of "the five good emperors"--Nerva, Trajan, Hadrian, and the two
Antonines--the Roman empire reached its culmination in power and
prosperity; and now, under the enfeebling influences of vice and
corruption within, and the heavy blows of the barbarians without, it
begins to decline rapidly to its fall.

[Illustration: COMMODUS (as Hercules).]

Commodus, son of Marcus Aurelius, and the last of the Antonines, was a
most unworthy successor of his illustrious father. For three years,
however, surrounded by the able generals and wise counsellors that the
prudent administration of the preceding emperors had drawn to the head of
affairs, Commodus ruled with fairness and lenity, when an unsuccessful
conspiracy against his life seemed suddenly to kindle all the slumbering
passions of a Nero. He secured the favor of the rabble with the shows of
the amphitheatre, and purchased the support of the prętorians with bribes
and flatteries. Thus he was enabled for ten years to retain the throne,
while perpetrating all manner of cruelties, and staining the imperial
purple with the most detestable debaucheries and crimes.

Commodus had a passion for gladiatorial combats, and attired in a lion's
skin, and armed with the club of Hercules, he valiantly set upon and slew
antagonists arrayed to represent mythological monsters, and armed with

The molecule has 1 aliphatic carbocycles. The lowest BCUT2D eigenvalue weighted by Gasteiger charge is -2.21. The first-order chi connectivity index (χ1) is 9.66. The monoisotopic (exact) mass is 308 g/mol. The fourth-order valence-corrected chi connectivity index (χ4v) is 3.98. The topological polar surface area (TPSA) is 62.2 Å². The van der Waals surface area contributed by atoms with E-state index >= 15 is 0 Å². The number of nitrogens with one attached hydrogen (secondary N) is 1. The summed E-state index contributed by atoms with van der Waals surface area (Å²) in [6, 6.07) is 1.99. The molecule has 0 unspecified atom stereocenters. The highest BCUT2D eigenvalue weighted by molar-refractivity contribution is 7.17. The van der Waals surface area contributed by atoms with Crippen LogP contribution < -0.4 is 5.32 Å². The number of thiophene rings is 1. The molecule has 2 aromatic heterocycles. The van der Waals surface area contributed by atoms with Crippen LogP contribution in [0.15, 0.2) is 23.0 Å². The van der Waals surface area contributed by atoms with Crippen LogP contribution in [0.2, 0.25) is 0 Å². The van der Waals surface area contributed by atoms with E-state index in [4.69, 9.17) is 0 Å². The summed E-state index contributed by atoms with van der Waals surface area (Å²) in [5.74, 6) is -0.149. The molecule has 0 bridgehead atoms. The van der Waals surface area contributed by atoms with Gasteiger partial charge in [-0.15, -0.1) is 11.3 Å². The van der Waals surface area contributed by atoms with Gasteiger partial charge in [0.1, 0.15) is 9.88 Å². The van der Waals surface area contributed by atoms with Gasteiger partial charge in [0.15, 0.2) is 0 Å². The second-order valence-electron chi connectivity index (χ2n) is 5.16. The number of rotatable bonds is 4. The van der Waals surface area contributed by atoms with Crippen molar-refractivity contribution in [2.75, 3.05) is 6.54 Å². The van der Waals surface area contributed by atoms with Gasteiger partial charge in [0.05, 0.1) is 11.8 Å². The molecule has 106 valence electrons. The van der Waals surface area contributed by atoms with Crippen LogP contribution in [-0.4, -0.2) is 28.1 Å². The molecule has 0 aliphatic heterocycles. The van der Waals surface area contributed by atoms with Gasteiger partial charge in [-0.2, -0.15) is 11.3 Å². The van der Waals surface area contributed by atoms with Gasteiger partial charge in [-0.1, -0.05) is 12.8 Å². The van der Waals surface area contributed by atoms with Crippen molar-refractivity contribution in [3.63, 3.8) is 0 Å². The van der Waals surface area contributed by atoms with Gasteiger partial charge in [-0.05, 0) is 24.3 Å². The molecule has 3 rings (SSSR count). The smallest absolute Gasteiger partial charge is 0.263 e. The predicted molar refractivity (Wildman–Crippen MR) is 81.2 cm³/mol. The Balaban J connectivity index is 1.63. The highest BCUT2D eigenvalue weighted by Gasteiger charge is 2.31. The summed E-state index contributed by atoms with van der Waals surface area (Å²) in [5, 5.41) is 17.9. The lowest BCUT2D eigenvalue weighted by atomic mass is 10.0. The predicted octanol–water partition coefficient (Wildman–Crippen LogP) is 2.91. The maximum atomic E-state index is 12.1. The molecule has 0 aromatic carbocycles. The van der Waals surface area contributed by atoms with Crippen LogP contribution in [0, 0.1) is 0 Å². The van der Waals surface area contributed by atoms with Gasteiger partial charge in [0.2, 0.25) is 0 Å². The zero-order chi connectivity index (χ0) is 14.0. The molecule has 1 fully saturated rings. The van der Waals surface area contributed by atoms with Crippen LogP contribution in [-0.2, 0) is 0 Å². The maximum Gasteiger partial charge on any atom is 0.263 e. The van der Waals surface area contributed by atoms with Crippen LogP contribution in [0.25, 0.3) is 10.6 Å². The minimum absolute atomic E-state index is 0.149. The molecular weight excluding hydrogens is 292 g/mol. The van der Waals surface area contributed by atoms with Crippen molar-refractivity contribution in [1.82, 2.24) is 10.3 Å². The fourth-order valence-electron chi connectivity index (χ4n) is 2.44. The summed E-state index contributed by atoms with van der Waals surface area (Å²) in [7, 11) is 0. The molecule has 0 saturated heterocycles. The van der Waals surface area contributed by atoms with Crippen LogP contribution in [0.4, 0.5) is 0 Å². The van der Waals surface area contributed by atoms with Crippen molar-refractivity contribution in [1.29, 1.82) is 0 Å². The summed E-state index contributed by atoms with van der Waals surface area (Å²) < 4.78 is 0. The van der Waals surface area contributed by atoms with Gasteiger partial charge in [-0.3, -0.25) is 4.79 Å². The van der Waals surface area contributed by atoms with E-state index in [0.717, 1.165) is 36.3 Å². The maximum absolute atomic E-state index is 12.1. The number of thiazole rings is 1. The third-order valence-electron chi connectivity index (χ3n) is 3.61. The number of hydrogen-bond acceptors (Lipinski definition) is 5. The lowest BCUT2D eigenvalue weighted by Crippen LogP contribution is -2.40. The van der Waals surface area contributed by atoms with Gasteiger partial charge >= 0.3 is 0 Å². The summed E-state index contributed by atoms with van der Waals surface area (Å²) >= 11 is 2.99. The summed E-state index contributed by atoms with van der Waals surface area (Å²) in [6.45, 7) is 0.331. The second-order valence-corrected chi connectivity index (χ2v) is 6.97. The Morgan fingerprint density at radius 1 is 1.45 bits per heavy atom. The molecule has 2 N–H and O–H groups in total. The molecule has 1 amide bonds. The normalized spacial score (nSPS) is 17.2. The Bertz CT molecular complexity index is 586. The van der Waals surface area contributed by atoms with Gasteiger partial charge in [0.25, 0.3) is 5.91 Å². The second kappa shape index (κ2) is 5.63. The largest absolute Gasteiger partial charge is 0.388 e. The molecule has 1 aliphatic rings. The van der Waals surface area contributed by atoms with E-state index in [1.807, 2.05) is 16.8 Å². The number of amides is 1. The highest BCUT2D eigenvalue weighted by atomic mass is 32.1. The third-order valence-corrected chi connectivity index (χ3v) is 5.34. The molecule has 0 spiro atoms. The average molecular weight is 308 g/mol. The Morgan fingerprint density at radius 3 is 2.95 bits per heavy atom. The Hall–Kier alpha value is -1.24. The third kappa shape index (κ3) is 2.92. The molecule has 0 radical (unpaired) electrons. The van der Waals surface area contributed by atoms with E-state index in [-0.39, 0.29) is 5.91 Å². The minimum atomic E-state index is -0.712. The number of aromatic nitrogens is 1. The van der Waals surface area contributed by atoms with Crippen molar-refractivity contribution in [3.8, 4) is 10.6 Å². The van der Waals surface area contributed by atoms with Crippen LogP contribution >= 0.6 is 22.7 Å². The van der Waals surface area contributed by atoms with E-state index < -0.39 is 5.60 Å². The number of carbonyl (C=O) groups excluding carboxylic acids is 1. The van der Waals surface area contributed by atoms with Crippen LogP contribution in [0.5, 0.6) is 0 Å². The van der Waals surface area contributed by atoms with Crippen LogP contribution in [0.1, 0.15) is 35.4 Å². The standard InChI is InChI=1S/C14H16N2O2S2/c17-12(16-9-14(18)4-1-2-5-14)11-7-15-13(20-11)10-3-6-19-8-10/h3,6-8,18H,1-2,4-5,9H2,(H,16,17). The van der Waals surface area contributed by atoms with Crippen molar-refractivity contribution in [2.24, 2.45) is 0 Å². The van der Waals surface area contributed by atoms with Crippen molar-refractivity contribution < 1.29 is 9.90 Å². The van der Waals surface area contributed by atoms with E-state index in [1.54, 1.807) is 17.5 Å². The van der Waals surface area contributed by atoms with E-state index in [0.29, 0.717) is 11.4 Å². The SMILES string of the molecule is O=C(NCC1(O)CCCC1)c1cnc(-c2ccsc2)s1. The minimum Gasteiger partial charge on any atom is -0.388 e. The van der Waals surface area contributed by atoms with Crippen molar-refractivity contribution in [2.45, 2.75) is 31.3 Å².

great sponges for rocks. The Senate, so obsequiously servile had that body
become, conferred upon him the title of the Roman Hercules, and also voted
him the additional surnames of Pius and Felix, and even proposed to change
the name of Rome and call it Colonia Commodiana.

The empire was finally relieved of the insane tyrant by some members of
the royal household, who anticipated his designs against themselves by
putting him to death.

"THE BARRACK EMPERORS."--For nearly a century after the death of Commodus
(from A.D. 192 to 284), the emperors were elected by the army, and hence
the rulers for this period have been called "the Barrack Emperors." The
character of the period is revealed by the fact that of the twenty-five
emperors who mounted the throne during this time all except four came to
their deaths by violence. "Civil war, pestilence, bankruptcy, were all
brooding over the empire. The soldiers had forgotten how to fight, the
rulers how to govern." On every side the barbarians were breaking into the
empire to rob, to murder, and to burn.

THE PUBLIC SALE OF THE EMPIRE (A.D. 193).--The beginning of these
troublous times was marked by a shameful proceeding on the part of the
prętorians. Upon the death of Commodus, Pertinax, a distinguished senator,
was placed on the throne; but his efforts to enforce discipline among the
prętorians aroused their anger, and he was slain by them after a short
reign of only three months. These soldiers then gave out notice that they
would sell the empire to the highest bidder. It was, accordingly, set up